It’s always dangerous to take a fictional character’s utterances as a stand-in for the author’s views, but this passage from Dave Hutchinson’s Europe in Winter does at least seem like a clear statement of the premise of the book:
Kaunas took a moment to gather his thoughts. “Europe is inherently unstable. It’s been in flux for centuries; countries have risen and fallen, borders have ebbed and flowed, governments have come and gone. The Schengen era was just an historical blip, an affectation.”
Hutchinson’s book, and its two predecessors, are thrillers set in a future world where Europe has fractured into a number of microstates and “polities,” coexisting with recognizable nation-states, the remnants of the European Union, and miscellaneous other transnational actors. It’s a festival of borders and bureaucracy, with lots of convincing detail (for instance, how after the UK dissolves, the spymasters of England spend a lot of time worrying about territorial threats from Scotland and Wales).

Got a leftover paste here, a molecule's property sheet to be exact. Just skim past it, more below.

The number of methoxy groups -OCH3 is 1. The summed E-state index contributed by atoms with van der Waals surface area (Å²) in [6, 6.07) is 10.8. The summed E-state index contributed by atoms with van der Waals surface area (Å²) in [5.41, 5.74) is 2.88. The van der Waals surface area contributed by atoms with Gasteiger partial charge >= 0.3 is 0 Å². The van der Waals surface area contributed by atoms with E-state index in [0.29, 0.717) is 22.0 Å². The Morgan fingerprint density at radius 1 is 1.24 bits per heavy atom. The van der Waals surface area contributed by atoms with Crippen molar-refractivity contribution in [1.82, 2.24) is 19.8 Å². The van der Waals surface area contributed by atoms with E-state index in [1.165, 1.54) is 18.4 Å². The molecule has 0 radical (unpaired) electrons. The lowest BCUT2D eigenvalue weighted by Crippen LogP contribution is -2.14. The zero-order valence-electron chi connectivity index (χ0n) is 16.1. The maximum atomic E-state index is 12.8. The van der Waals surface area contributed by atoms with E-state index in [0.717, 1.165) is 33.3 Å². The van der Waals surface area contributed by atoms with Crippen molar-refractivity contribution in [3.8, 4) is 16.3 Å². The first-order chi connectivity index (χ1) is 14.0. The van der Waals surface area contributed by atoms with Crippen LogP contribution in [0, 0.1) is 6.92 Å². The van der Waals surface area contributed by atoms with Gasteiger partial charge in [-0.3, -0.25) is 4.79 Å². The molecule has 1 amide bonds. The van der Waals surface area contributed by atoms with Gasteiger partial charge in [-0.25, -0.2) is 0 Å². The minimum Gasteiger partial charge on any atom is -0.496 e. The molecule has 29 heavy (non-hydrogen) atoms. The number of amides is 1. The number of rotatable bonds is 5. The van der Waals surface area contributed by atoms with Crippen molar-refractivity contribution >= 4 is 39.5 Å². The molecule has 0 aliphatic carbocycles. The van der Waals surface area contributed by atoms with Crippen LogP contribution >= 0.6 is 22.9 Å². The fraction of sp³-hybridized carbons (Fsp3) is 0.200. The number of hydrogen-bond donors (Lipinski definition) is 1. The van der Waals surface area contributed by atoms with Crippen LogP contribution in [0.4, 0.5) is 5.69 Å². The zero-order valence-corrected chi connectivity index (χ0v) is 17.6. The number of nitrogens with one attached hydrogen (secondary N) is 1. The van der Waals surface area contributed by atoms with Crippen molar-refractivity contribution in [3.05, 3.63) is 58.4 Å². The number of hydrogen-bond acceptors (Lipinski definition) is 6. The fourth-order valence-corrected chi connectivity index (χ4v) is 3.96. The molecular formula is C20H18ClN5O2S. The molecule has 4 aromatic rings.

This is maybe not too surprising a vision for a novel published in 2016, the year of the Brexit vote. But Europe in Winter is the third book in a series; the first, Europe in Autumn (and still the best I think), was published in January 2014. Hutchinson should, I think, get credit for seeing before many others that the centrifugal theme in European history was not quite played out. And most would agree that evidence in favor of the hypothesis “Europe is inherently unstable” has increased since he wrote those words.